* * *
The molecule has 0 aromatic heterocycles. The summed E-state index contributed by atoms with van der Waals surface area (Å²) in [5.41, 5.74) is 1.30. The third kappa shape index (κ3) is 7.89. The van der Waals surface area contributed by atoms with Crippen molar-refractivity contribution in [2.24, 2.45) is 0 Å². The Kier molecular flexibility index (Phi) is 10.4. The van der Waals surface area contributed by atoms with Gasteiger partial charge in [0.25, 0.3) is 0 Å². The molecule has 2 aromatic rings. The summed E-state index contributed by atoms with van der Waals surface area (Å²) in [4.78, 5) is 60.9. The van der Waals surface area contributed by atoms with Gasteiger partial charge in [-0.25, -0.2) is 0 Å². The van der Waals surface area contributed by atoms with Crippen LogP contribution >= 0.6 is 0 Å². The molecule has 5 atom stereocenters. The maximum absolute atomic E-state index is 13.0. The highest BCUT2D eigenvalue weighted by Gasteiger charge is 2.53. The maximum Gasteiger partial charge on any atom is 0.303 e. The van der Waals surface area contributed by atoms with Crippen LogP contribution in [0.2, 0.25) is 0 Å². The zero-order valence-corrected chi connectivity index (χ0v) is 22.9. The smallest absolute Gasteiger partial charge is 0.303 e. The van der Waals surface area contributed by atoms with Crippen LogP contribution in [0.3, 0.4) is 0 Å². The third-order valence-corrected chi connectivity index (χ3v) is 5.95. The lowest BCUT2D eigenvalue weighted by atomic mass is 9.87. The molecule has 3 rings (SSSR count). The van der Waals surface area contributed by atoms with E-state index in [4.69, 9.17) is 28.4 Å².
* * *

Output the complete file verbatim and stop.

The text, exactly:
The molecule has 0 aromatic heterocycles. The summed E-state index contributed by atoms with van der Waals surface area (Å²) in [5.41, 5.74) is 1.30. The third kappa shape index (κ3) is 7.89. The van der Waals surface area contributed by atoms with Crippen molar-refractivity contribution in [2.24, 2.45) is 0 Å². The Kier molecular flexibility index (Phi) is 10.4. The van der Waals surface area contributed by atoms with Gasteiger partial charge in [0.25, 0.3) is 0 Å². The molecule has 2 aromatic rings. The summed E-state index contributed by atoms with van der Waals surface area (Å²) in [4.78, 5) is 60.9. The van der Waals surface area contributed by atoms with Gasteiger partial charge in [-0.25, -0.2) is 0 Å². The van der Waals surface area contributed by atoms with Crippen LogP contribution >= 0.6 is 0 Å². The molecule has 5 atom stereocenters. The maximum absolute atomic E-state index is 13.0. The highest BCUT2D eigenvalue weighted by Gasteiger charge is 2.53. The maximum Gasteiger partial charge on any atom is 0.303 e. The van der Waals surface area contributed by atoms with Crippen LogP contribution in [0.2, 0.25) is 0 Å². The zero-order valence-corrected chi connectivity index (χ0v) is 22.9. The smallest absolute Gasteiger partial charge is 0.303 e. The van der Waals surface area contributed by atoms with Crippen LogP contribution in [0.3, 0.4) is 0 Å². The third-order valence-corrected chi connectivity index (χ3v) is 5.95. The lowest BCUT2D eigenvalue weighted by atomic mass is 9.87. The molecule has 3 rings (SSSR count). The van der Waals surface area contributed by atoms with E-state index in [4.69, 9.17) is 28.4 Å².